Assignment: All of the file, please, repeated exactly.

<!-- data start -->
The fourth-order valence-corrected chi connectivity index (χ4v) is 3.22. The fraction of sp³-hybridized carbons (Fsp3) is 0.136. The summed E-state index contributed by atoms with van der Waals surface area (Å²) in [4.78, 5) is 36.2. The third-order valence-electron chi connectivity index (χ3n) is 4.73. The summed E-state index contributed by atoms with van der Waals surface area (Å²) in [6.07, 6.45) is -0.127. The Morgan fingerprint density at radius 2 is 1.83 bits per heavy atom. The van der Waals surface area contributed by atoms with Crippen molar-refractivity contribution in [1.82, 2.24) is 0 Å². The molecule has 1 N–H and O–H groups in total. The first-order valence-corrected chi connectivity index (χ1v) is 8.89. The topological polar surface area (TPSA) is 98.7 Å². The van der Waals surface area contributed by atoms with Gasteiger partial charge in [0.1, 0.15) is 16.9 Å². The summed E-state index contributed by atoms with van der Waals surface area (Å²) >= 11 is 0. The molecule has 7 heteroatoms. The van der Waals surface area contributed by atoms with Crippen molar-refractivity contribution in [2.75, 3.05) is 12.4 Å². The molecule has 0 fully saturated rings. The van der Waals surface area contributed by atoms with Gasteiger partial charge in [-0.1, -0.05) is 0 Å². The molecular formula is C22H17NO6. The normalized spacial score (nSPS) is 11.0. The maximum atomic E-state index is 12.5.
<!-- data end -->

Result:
The fourth-order valence-corrected chi connectivity index (χ4v) is 3.22. The fraction of sp³-hybridized carbons (Fsp3) is 0.136. The summed E-state index contributed by atoms with van der Waals surface area (Å²) in [4.78, 5) is 36.2. The third-order valence-electron chi connectivity index (χ3n) is 4.73. The summed E-state index contributed by atoms with van der Waals surface area (Å²) in [6.07, 6.45) is -0.127. The Morgan fingerprint density at radius 2 is 1.83 bits per heavy atom. The van der Waals surface area contributed by atoms with Crippen molar-refractivity contribution in [1.82, 2.24) is 0 Å². The molecule has 1 N–H and O–H groups in total. The first-order valence-corrected chi connectivity index (χ1v) is 8.89. The topological polar surface area (TPSA) is 98.7 Å². The van der Waals surface area contributed by atoms with Gasteiger partial charge in [0.1, 0.15) is 16.9 Å². The summed E-state index contributed by atoms with van der Waals surface area (Å²) >= 11 is 0. The molecule has 7 heteroatoms. The van der Waals surface area contributed by atoms with Crippen molar-refractivity contribution in [2.75, 3.05) is 12.4 Å². The molecule has 0 fully saturated rings. The van der Waals surface area contributed by atoms with Gasteiger partial charge in [-0.1, -0.05) is 0 Å². The molecular formula is C22H17NO6. The normalized spacial score (nSPS) is 11.0. The maximum atomic E-state index is 12.5.